The Victoria government has imposed a strict five-day lockdown due to a Covid outbreak starting on Friday night
Victoria and New South Wales are planning to push ahead with Monday’s Marsh Cup opener at North Sydney Oval despite difficulties in getting the Victoria side to Sydney following their state government’s decision to impose a strict five-day Covid lockdown starting at midnight on Friday.
The Victorian government announced on Friday afternoon that the state would head into its third strict lockdown in 10 months following an outbreak of the new variant of Covid-19 from a quarantine hotel near Melbourne Airport.
In response, the NSW government announced that any travellers arriving from Melbourne into NSW backdated to January 29, would be forced to undergo a five-day stay-at-home order in line with the Victoria lockdown.
The decision by the Victorian state government forced a flurry of meetings at Cricket Australia and amongst the state cricket associations as the men’s 50-over Marsh Cup and Sheffield Shield were due to recommence next week while the women’s 50-over competition, the WNCL, was already in progress with Victoria and New South Wales playing the second of back-to-back matches at the Junction Oval in Melbourne on Friday.
The NSW women were able to secure a flight out of Melbourne on Friday night prior to the lockdown being imposed at midnight and will need to complete the five-day stay-at-home order in Sydney. But Victoria’s men’s team was unable to get on an early flight to Sydney ahead of Monday’s Marsh Cup match.
On Friday evening, Cricket Victoria was still working with Cricket New South Wales and the Victoria and NSW state governments on the team’s travel plan to Sydney with the aim for the match to still go ahead. The team first needs government clearance to fly to Sydney and also needs to secure enough seats on a plane as the number of flights available between the two states changed due to the Victorian government’s lockdown. There is an expectation that the Victorian team will get clearance and be able to fly to Sydney on Sunday.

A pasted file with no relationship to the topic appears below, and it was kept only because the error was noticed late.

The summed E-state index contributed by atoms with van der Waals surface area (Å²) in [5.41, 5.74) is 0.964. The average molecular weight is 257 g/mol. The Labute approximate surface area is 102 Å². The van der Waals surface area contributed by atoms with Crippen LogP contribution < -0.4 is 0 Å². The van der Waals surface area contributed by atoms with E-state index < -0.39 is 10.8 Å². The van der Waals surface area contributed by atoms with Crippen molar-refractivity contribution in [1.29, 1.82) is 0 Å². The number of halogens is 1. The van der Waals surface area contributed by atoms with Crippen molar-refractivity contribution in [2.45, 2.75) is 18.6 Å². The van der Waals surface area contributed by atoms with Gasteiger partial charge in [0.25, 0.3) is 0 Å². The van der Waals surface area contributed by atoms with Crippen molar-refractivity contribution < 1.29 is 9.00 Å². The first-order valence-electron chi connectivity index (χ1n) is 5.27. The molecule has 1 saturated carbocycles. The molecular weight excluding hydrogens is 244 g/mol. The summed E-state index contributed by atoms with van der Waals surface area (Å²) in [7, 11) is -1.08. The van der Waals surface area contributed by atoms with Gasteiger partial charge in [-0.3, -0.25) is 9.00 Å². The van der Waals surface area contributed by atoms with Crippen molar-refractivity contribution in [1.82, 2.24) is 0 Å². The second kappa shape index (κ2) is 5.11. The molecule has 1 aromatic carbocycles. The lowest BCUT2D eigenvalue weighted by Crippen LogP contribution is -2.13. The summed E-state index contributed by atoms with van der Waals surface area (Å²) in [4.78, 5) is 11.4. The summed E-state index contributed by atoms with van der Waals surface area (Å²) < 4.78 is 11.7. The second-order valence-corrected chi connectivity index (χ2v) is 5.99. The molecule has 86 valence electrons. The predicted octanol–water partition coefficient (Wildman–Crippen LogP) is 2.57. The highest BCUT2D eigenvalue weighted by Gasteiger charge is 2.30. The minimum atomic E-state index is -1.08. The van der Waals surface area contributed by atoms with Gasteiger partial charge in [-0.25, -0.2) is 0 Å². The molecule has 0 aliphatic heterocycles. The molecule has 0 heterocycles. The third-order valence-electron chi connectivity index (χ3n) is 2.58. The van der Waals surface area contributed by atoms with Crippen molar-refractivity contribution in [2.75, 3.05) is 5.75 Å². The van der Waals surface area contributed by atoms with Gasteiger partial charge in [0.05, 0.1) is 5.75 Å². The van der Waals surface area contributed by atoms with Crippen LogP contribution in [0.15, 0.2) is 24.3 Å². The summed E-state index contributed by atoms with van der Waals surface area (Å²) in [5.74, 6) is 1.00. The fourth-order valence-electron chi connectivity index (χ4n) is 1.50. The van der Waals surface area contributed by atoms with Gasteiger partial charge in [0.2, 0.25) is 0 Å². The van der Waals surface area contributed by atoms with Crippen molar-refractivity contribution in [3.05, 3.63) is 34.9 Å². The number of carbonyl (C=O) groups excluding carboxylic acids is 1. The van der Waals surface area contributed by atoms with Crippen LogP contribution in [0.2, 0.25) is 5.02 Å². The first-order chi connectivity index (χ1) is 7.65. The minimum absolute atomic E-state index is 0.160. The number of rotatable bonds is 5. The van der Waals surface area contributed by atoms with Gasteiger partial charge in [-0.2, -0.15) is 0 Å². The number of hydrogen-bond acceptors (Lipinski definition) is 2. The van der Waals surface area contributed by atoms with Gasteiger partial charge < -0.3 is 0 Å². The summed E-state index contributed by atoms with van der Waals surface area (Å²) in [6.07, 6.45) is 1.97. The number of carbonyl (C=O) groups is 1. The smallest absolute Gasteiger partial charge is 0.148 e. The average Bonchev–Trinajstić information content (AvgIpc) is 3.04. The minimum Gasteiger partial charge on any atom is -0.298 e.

The game is due to be Pat Cummins‘ captaincy debut for NSW after he was named as the Blues’ Marsh Cup captain for the remainder of the season.
Victoria and Australia batsman Will Pucovski is set to miss the Marsh Cup and Shield match that follows as he continues to struggle with his shoulder injury.
Earlier this week, Cricket Australia announced a restructured Sheffield Shield and Marsh Cup fixture for the remainder of the season despite some state border concerns already existing prior to the Melbourne outbreak.
Only Victoria, New South Wales, Tasmania, and Queensland were fixtured to play on resumption next week because the majority of Western Australia’s playing squad and coaching staff are stuck in mandatory 14-day home quarantine in Perth. The WA government has imposed a 14-day quarantine on travellers from states that have not been Covid-free for 28 days, meaning that the players and coaches involved with the Perth Scorchers in the BBL final in Sydney had to quarantine on return home.
The WA team is due to travel to NSW for a Marsh Cup match on March 14 although the WA government’s quarantine requirements for travellers from NSW will be dropped between now and then should NSW remain Covid-free.
Victoria’s women are due to head to WA for a WNCL match on March 18 while the men are due to travel to WA for a Shield match on March 23. The WA government has reinstated a hard border with Victoria meaning no travellers can enter without police clearance, and any exempt travellers with clearance would be required to do 14-days hotel quarantine.
Victoria coach Chris Rogers spoke early on Friday morning prior to the announcement of Victoria’s five-day lockdown and expressed concern about whether the season could be completed in full.
“We’re worried about the fact that we might not get games in,” Rogers said. “There’s probably an expectation or at least some wriggle room around the fact that we might have some games cancelled.
“It’s probably up to me and the coaches to prepare players to play and what will be will be. We just have to roll with the punches as a lot of sports have done and take what comes.
“You’d love for every game to go ahead but one of our last games is against Western Australia in Perth so that’s going to be touch and go. We’ll have to see how that plays out.”
Alex Malcolm is a freelance writer based in Melbourne